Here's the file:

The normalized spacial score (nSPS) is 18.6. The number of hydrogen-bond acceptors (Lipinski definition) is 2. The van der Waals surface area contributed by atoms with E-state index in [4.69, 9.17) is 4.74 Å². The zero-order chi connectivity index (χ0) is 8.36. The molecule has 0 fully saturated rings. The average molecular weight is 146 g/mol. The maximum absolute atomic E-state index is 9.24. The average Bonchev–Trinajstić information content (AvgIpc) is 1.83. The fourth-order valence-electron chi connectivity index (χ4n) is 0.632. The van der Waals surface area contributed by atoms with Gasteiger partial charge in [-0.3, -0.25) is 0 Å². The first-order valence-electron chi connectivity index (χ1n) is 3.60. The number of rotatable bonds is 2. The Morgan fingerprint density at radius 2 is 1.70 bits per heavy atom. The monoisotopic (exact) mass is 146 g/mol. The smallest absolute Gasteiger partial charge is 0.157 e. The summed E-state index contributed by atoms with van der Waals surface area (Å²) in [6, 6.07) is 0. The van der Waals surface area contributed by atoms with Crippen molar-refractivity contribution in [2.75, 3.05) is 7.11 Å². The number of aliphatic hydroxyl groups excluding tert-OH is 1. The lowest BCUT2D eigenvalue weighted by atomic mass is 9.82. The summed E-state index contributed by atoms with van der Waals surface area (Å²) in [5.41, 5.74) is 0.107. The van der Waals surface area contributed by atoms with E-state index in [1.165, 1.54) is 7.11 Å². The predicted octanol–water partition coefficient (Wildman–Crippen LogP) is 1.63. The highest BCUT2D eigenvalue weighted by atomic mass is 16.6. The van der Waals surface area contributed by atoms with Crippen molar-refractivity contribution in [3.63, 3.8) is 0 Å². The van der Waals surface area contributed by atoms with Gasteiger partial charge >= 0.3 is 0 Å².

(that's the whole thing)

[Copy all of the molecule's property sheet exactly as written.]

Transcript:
The normalized spacial score (nSPS) is 18.6. The number of hydrogen-bond acceptors (Lipinski definition) is 2. The van der Waals surface area contributed by atoms with E-state index in [4.69, 9.17) is 4.74 Å². The zero-order chi connectivity index (χ0) is 8.36. The molecule has 0 fully saturated rings. The average molecular weight is 146 g/mol. The maximum absolute atomic E-state index is 9.24. The average Bonchev–Trinajstić information content (AvgIpc) is 1.83. The fourth-order valence-electron chi connectivity index (χ4n) is 0.632. The van der Waals surface area contributed by atoms with Gasteiger partial charge in [-0.3, -0.25) is 0 Å². The first-order valence-electron chi connectivity index (χ1n) is 3.60. The number of rotatable bonds is 2. The Morgan fingerprint density at radius 2 is 1.70 bits per heavy atom. The monoisotopic (exact) mass is 146 g/mol. The smallest absolute Gasteiger partial charge is 0.157 e. The summed E-state index contributed by atoms with van der Waals surface area (Å²) in [6, 6.07) is 0. The van der Waals surface area contributed by atoms with Crippen molar-refractivity contribution in [2.75, 3.05) is 7.11 Å². The number of aliphatic hydroxyl groups excluding tert-OH is 1. The lowest BCUT2D eigenvalue weighted by atomic mass is 9.82. The summed E-state index contributed by atoms with van der Waals surface area (Å²) in [5.41, 5.74) is 0.107. The van der Waals surface area contributed by atoms with E-state index in [1.165, 1.54) is 7.11 Å². The predicted octanol–water partition coefficient (Wildman–Crippen LogP) is 1.63. The highest BCUT2D eigenvalue weighted by atomic mass is 16.6. The van der Waals surface area contributed by atoms with Crippen molar-refractivity contribution in [3.63, 3.8) is 0 Å². The van der Waals surface area contributed by atoms with Gasteiger partial charge >= 0.3 is 0 Å².